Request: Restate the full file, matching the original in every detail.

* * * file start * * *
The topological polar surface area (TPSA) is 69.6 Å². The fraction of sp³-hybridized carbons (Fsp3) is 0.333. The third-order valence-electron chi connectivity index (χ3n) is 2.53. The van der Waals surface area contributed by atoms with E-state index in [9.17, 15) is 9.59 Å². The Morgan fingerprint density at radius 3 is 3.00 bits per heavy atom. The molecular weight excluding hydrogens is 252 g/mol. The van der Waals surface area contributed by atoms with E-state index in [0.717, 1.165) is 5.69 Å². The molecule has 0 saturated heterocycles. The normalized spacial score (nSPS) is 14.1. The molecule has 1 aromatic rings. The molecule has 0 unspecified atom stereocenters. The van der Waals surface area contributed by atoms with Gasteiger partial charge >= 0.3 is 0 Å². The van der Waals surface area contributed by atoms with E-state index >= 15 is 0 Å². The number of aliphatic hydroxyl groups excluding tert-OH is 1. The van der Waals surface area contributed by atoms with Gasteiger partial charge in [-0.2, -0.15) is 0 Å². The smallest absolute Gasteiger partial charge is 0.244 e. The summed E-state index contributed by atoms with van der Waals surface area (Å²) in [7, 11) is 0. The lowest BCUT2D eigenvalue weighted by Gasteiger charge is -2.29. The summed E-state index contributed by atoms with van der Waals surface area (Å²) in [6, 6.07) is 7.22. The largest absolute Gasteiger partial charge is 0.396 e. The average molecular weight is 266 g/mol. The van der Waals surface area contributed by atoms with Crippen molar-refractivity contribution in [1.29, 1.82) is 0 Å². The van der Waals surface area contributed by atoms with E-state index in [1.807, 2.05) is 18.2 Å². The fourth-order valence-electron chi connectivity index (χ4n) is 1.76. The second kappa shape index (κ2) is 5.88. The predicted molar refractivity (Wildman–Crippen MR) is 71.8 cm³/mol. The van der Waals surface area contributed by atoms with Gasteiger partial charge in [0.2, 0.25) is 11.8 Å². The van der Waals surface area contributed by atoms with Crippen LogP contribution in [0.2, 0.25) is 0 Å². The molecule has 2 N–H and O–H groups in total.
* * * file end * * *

The topological polar surface area (TPSA) is 69.6 Å². The fraction of sp³-hybridized carbons (Fsp3) is 0.333. The third-order valence-electron chi connectivity index (χ3n) is 2.53. The van der Waals surface area contributed by atoms with E-state index in [9.17, 15) is 9.59 Å². The Morgan fingerprint density at radius 3 is 3.00 bits per heavy atom. The molecular weight excluding hydrogens is 252 g/mol. The van der Waals surface area contributed by atoms with E-state index in [0.717, 1.165) is 5.69 Å². The molecule has 0 saturated heterocycles. The normalized spacial score (nSPS) is 14.1. The molecule has 1 aromatic rings. The molecule has 0 unspecified atom stereocenters. The van der Waals surface area contributed by atoms with Gasteiger partial charge >= 0.3 is 0 Å². The van der Waals surface area contributed by atoms with E-state index >= 15 is 0 Å². The number of aliphatic hydroxyl groups excluding tert-OH is 1. The van der Waals surface area contributed by atoms with Gasteiger partial charge in [-0.2, -0.15) is 0 Å². The smallest absolute Gasteiger partial charge is 0.244 e. The summed E-state index contributed by atoms with van der Waals surface area (Å²) in [7, 11) is 0. The lowest BCUT2D eigenvalue weighted by Gasteiger charge is -2.29. The summed E-state index contributed by atoms with van der Waals surface area (Å²) in [6, 6.07) is 7.22. The largest absolute Gasteiger partial charge is 0.396 e. The average molecular weight is 266 g/mol. The van der Waals surface area contributed by atoms with Crippen molar-refractivity contribution in [1.29, 1.82) is 0 Å². The van der Waals surface area contributed by atoms with E-state index in [1.807, 2.05) is 18.2 Å². The fourth-order valence-electron chi connectivity index (χ4n) is 1.76. The second kappa shape index (κ2) is 5.88. The predicted molar refractivity (Wildman–Crippen MR) is 71.8 cm³/mol. The van der Waals surface area contributed by atoms with Gasteiger partial charge in [0.2, 0.25) is 11.8 Å². The van der Waals surface area contributed by atoms with Crippen LogP contribution in [0.2, 0.25) is 0 Å². The molecule has 2 N–H and O–H groups in total.